I would like to see your thread continue.
I

Val in SA




AnninGlos

AnninGlos Report 28 Aug 2009 11:54

Bridget, please do not stop posting on this thread, I enjoy your posts. I was not on here much yesterday as it was our 49th anniversary and we were out all day. I don't know if you read about my day on one of the other threads but I'll tell you now in case you didn't.
On the 27th it was our 49th wedding anniversary – one year to go to the Golden one!! We had a lovely day out. We drove over to Westonbirt going along the edge of the Cotswolds over Selsey common, at one point I was looking out over the whole of the Stroud valley which was bathed in sunshine and which looked so beautiful and green. Along the road we had to stop to allow the free ranging cattle to cross over and they were not in any hurry so it was as well that we were not either.
We arrived at Westonbirt Arboretum at about 10.45 to find quite a few cars already there. This week it is the Festival of the Tree so, with it also being school holidays, it is a popular place to go. I assume many people are ‘Friends of’ like us as it is £8 to go in so not cheap. We had a coffee and shared a scone (us and the wasps) before going to look at the main attraction that day which was the chain saw wood carving. Tents were going up in readiness for the bank holiday weekend when there will be a lot more stalls there but it will also be very crowded so not a good time for visiting really. The carvings were excellent, these people are so clever, they take a tree trunk and carve huge wooden sculptures, one was a large heavy horse, another was a snake on a tree, another a woman’s figure. There were also some finished wooden sculptures on display and for sale and they were smaller and polished and way beyond our means. One was a man canoeing through white water and it was so vibrant and over a thousand pounds. After looking at the carvings we walked through the old arboretum where, in the autumn, all the acers turn glorious colours, some of the leaves were actually starting to turn but mostly it was green and lush and beautiful and, away from the children, peaceful.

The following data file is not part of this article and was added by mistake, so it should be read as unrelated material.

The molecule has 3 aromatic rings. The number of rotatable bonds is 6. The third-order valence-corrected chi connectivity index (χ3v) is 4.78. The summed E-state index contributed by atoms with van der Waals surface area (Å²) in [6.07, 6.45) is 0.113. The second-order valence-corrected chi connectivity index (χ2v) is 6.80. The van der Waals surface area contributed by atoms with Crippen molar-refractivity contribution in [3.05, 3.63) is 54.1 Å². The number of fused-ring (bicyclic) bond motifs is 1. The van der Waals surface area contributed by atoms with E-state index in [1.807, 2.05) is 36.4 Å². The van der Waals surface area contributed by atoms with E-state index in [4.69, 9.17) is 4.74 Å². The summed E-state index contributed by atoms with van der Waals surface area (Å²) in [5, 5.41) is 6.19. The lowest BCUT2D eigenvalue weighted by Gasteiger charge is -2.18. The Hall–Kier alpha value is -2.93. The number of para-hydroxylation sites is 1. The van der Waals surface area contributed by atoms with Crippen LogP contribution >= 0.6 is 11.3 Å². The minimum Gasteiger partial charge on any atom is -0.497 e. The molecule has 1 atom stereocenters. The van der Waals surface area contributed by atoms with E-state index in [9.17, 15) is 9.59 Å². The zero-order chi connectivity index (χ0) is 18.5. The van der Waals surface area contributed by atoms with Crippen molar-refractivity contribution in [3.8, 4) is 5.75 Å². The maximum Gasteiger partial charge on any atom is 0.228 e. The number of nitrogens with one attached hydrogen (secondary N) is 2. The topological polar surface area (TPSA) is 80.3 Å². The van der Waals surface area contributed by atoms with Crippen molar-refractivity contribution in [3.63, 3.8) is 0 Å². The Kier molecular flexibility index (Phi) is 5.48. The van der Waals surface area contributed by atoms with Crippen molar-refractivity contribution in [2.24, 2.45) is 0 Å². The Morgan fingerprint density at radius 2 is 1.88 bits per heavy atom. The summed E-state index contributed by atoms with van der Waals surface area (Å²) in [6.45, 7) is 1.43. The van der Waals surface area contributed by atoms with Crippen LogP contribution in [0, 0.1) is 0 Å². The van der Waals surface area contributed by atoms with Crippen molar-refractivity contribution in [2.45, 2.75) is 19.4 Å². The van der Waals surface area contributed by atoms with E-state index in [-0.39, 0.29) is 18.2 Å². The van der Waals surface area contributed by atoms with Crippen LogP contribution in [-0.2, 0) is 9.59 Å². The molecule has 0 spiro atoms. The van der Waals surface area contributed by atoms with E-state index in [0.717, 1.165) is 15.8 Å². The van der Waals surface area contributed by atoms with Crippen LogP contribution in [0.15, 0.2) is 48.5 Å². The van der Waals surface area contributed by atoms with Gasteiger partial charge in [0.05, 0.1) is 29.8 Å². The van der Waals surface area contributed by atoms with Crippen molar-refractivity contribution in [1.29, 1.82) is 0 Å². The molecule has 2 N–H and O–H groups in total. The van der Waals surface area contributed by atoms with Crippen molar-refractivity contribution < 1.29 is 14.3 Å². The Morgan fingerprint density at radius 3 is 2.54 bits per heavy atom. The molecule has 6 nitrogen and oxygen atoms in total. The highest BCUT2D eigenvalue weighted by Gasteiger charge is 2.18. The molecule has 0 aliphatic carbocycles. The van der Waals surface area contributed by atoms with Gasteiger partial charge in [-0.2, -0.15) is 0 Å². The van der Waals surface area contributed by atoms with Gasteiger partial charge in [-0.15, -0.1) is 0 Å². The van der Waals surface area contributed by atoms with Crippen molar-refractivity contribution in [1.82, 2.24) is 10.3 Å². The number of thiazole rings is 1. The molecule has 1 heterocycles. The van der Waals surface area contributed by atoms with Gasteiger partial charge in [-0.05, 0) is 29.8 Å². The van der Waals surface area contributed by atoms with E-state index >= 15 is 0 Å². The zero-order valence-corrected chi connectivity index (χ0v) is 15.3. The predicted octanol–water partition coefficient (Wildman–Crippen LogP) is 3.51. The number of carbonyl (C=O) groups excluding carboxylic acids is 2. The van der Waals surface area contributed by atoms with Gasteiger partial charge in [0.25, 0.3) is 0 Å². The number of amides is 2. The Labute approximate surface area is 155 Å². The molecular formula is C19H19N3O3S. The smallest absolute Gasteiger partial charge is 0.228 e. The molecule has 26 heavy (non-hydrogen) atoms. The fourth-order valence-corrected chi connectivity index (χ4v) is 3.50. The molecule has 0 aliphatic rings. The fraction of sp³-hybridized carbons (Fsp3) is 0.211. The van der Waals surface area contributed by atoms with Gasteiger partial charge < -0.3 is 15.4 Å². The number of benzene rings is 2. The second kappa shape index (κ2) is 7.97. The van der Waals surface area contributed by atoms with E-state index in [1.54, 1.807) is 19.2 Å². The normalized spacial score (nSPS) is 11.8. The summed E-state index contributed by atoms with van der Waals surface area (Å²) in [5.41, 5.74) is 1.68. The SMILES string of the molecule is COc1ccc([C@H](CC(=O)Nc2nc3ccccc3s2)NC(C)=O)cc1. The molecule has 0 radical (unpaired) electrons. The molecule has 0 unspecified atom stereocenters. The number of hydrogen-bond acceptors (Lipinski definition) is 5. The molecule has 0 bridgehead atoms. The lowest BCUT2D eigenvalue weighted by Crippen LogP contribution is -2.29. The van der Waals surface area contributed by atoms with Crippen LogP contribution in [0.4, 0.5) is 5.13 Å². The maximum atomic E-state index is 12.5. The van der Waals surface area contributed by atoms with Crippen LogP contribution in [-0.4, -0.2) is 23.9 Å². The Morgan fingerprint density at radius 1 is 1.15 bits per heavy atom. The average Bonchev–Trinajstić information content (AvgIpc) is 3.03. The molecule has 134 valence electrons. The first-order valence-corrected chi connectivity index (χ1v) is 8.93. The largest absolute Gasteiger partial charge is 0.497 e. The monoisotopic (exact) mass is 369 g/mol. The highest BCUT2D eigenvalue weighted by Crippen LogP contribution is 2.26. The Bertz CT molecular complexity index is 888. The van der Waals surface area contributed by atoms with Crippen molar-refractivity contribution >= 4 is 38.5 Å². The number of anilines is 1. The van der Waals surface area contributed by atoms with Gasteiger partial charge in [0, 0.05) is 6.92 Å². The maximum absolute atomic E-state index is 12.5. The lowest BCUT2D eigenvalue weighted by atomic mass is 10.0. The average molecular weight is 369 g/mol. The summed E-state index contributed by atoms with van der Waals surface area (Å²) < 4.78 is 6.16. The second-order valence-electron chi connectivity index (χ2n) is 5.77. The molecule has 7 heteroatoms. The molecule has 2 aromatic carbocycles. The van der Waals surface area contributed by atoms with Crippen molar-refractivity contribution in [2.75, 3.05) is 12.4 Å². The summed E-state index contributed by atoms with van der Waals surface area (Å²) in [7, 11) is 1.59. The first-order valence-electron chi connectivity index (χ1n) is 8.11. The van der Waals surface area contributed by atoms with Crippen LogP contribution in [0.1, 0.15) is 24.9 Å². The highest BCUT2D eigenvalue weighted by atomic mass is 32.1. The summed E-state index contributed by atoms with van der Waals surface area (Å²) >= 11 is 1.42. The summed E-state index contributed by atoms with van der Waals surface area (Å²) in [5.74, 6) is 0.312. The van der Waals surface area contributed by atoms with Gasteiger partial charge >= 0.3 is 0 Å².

We left Westonbirt and drove 3 miles to Tetbury where we had lunch and a look around the town. We visited the Chipping steps, cobbled steep steps with cottages all along and down the side, this was where for centuries the local mop fairs ensured the locals were kept in employment. We saw Gumstool Hill where on spring bank holiday Mondays they hold the woolsack races. We saw the ancient market house in the centre and the beautiful gothic church of St Mary’s with one of the tallest spires in the country.
On the way home we called in to a couple of garden centres, and had a cup of tea in one. Noticed that the harvest was complete for one farmer as his hay was all in. Then in the evening we had an Indian takeaway and a bottle of Cava to finish off our day.

So you see why I didn't post yesterday Bridget.

Haven't managed to come up with a recipe yet, mainly I cook very ordinary recipes and rely a lot of bottled sauces, if somebody has gone to the trouble of concocting a sauce why should I replicate it?

By the way what is fiduea?

Ann
Glos

catchthecat

catchthecat Report 28 Aug 2009 12:08

Dear Ann,
Fideua is similar to a paella except it is made with noodles,very fine, tiny ones, fish stock and whatever fish is available,though there is never a lot of fish in it, no saffron, no vegetables, and can be absolutely delicious. We had one once as a starter near Barcelona and it had one of those small soft-shelled crabs on...the Spanish suck the middles out of these but we left ours, well you would wouldn't you!!!
Hope you get the idea.
Regards,
Frances

AnninGlos

AnninGlos Report 28 Aug 2009 12:11

Thanks Frances, not seen it in the Canaries so maybe it is a mainland dish.

catchthecat

catchthecat Report 28 Aug 2009 15:31

Dear Ann,
Obviously different parts of Spain have different ways of cooking fideua, I have just looked in my Spanish cookery book and lo and behold there is everything in it but the kitchen sink. I always thought it was peasant food but the recipe in the book would cost an arm and a leg to prepare, so it is probably a question of put in what you can afford as long as you use the noodles!!
Hey ho
Frances

me

me Report 28 Aug 2009 15:33

Sorry all been busy

ill be adding again soon